INTERNATIONAL WEB-BASED WORKSHOP: CHINA’S RISE AND THE STRATEGIC LANDSCAPE OF SOUTHEAST ASIA: OPPORTUNITIES AND CHALLENGES FOR THE NEW SOUTHERN POLICY OF THE REPUBLIC OF KOREA
Date November 19, 2021 Time 2.30 p.m. - 4.30 p.m. Venue Language English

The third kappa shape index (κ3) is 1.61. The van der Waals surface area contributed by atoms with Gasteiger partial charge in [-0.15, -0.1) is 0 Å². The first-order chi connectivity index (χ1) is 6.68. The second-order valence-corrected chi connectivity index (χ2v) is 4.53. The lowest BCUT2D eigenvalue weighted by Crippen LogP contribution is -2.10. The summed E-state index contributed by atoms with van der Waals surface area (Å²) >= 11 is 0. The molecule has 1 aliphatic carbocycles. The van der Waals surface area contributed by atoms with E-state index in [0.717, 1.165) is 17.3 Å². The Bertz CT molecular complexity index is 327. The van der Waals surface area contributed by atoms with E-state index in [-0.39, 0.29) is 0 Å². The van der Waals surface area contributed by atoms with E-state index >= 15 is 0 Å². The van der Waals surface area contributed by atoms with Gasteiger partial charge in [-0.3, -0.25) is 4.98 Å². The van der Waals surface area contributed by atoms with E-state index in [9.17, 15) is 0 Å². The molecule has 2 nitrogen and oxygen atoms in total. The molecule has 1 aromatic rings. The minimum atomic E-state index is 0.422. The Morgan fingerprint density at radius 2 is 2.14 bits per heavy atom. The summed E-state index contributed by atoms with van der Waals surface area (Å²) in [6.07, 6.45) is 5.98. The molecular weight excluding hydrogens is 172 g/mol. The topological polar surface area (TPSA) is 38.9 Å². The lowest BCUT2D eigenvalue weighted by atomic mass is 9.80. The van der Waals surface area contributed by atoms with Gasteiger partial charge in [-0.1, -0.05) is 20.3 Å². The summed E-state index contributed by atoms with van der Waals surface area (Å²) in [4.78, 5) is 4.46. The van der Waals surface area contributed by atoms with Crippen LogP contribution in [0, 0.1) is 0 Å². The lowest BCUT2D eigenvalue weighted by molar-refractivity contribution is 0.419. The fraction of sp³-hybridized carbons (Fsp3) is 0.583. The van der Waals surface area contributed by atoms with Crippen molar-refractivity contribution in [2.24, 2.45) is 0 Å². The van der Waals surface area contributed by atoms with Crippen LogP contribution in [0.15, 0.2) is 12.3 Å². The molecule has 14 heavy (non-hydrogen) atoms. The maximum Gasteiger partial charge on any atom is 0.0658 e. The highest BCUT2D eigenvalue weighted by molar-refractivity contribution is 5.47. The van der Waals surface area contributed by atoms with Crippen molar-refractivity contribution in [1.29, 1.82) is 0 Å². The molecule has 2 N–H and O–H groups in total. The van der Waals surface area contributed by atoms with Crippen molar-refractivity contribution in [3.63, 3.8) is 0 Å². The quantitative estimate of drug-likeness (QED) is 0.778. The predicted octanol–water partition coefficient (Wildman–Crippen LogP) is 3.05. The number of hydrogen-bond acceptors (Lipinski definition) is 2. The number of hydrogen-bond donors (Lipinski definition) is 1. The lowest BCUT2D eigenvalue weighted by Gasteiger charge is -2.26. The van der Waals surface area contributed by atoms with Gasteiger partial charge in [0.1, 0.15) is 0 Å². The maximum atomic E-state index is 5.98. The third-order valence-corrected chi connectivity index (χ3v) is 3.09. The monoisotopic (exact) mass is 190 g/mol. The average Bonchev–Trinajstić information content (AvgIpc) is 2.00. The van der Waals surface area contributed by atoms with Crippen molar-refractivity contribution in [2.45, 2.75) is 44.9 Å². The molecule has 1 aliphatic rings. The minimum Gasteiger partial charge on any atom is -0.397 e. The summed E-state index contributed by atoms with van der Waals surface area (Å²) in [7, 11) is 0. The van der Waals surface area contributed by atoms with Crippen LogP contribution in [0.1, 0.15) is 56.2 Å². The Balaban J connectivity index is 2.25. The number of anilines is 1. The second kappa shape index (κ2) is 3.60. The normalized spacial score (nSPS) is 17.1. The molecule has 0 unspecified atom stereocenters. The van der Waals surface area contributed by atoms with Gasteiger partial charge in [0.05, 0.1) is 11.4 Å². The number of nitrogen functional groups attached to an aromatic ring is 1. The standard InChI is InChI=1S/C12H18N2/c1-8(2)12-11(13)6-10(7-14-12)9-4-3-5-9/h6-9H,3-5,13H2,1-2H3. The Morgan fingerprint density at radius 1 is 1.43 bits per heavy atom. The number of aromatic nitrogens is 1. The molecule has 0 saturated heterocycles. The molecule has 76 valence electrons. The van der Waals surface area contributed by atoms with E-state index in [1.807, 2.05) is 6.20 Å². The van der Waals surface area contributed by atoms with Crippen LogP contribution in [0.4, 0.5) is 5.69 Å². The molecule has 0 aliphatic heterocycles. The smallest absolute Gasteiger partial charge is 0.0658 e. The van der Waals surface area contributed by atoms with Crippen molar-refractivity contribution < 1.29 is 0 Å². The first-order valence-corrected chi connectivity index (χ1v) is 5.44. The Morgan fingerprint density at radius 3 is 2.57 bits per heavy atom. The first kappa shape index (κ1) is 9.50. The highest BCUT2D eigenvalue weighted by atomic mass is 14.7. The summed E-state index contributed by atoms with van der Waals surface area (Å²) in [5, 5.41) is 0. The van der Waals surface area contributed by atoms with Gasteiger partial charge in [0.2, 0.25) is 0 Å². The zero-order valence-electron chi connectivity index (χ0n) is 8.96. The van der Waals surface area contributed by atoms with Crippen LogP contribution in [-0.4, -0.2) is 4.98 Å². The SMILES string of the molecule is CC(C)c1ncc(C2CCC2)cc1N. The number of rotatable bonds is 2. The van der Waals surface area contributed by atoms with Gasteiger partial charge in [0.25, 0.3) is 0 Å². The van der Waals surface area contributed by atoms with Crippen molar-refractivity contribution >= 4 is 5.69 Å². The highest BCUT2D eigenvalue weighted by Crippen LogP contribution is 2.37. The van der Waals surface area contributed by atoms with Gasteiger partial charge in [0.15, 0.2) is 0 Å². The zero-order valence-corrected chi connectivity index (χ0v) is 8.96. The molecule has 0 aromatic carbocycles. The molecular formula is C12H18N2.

In 2013, Chinese leader Xi Jinping proposed and launched the Belt and Road Initiative (BRI, known as One Belt One Road then), which aimed to enhance connectivity between China and many countries in the Eurasian continent. The BRI consists of the land-based Silk Road Economic Belt and the maritime-based 21st Century Maritime Silk Road. Southeast Asia is an important part of both routes. With the BRI now being the major Chinese foreign economic policy, China and Southeast Asia have seen increased levels of economic cooperation, especially in investment in infrastructure, in the past few years. The BRI is also more than about hard infrastructure, as its official programs of five areas of connectivity (policy, infrastructure, trade, finance, people-to-people) covers a wide range of policy areas. In 2019, in response to criticisms, China announced that in the coming years the BRI projects it supports will be more in line with high quality standards. In 2017, President Moon Jae-in was sworn into office in the Republic of Korea, and one of his major foreign policy initiatives has been the New Southern Policy (NSP), aiming to increase the level of cooperation between the ROK and Southeast Asian countries/India. The NSP is based on three agenda: Peace, Prosperity and People. With the NSP, President Moon has been the most active ROK president in cultivating ties with Southeast Asia. There are now higher level of economic and people-to-people interactions between Southeast Asia and South Korea. In 2020, amidst the pandemic, the ROK also announced that the country will launch the NSP Plus, signifying new and more initiatives will be pursued. Southeast Asia is increasingly the focus of geopolitical and geo-economic trends. The intensifying rivalry between China and the US makes the region more crucial than ever. Under this backdrop, it is important to analyze and see how the BRI and the NSP compare with each other. In what policy areas and in which ways both initiatives can complement each other, and in others how they will be likely in competitive dynamics, and if they are, how to make the competition manageable and meaningful.